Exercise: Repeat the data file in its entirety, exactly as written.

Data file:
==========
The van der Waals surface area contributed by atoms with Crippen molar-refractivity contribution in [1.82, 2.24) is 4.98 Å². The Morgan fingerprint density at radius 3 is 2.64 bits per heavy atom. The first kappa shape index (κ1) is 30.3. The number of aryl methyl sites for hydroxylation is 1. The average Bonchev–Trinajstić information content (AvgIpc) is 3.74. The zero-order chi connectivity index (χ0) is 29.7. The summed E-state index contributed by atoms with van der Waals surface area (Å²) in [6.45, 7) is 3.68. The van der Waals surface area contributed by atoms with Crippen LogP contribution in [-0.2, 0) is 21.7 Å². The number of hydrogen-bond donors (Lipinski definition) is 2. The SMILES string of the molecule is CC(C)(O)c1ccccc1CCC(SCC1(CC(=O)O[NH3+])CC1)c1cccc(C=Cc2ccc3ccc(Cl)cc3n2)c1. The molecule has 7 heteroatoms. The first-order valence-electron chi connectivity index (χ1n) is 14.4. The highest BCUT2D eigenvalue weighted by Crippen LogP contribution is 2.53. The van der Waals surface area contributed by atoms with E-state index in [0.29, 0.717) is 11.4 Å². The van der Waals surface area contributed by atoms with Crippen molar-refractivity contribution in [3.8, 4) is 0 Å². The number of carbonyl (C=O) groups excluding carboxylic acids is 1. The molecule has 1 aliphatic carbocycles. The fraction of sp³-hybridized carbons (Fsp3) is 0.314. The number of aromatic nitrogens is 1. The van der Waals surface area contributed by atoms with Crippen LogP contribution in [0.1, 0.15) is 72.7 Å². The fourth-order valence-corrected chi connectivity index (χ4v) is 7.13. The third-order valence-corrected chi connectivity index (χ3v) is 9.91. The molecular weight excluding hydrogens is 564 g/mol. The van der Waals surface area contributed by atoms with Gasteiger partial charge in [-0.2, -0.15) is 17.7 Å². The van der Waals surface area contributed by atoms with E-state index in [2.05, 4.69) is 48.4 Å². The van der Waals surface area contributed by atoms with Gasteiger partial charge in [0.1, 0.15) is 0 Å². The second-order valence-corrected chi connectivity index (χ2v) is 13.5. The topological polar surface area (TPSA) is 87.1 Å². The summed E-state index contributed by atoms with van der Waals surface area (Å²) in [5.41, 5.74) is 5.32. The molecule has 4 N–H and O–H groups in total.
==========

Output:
The van der Waals surface area contributed by atoms with Crippen molar-refractivity contribution in [1.82, 2.24) is 4.98 Å². The Morgan fingerprint density at radius 3 is 2.64 bits per heavy atom. The first kappa shape index (κ1) is 30.3. The number of aryl methyl sites for hydroxylation is 1. The average Bonchev–Trinajstić information content (AvgIpc) is 3.74. The zero-order chi connectivity index (χ0) is 29.7. The summed E-state index contributed by atoms with van der Waals surface area (Å²) in [6.45, 7) is 3.68. The van der Waals surface area contributed by atoms with Crippen LogP contribution in [-0.2, 0) is 21.7 Å². The number of hydrogen-bond donors (Lipinski definition) is 2. The SMILES string of the molecule is CC(C)(O)c1ccccc1CCC(SCC1(CC(=O)O[NH3+])CC1)c1cccc(C=Cc2ccc3ccc(Cl)cc3n2)c1. The molecule has 7 heteroatoms. The first-order valence-electron chi connectivity index (χ1n) is 14.4. The highest BCUT2D eigenvalue weighted by Crippen LogP contribution is 2.53. The van der Waals surface area contributed by atoms with E-state index in [0.29, 0.717) is 11.4 Å². The van der Waals surface area contributed by atoms with Crippen molar-refractivity contribution in [3.8, 4) is 0 Å². The number of carbonyl (C=O) groups excluding carboxylic acids is 1. The molecule has 1 aliphatic carbocycles. The fraction of sp³-hybridized carbons (Fsp3) is 0.314. The number of aromatic nitrogens is 1. The van der Waals surface area contributed by atoms with Crippen LogP contribution in [0.1, 0.15) is 72.7 Å². The fourth-order valence-corrected chi connectivity index (χ4v) is 7.13. The third-order valence-corrected chi connectivity index (χ3v) is 9.91. The molecular weight excluding hydrogens is 564 g/mol. The van der Waals surface area contributed by atoms with Gasteiger partial charge in [-0.2, -0.15) is 17.7 Å². The van der Waals surface area contributed by atoms with E-state index in [2.05, 4.69) is 48.4 Å². The van der Waals surface area contributed by atoms with Gasteiger partial charge in [0.1, 0.15) is 0 Å². The second-order valence-corrected chi connectivity index (χ2v) is 13.5. The topological polar surface area (TPSA) is 87.1 Å². The summed E-state index contributed by atoms with van der Waals surface area (Å²) in [5.41, 5.74) is 5.32. The molecule has 4 N–H and O–H groups in total.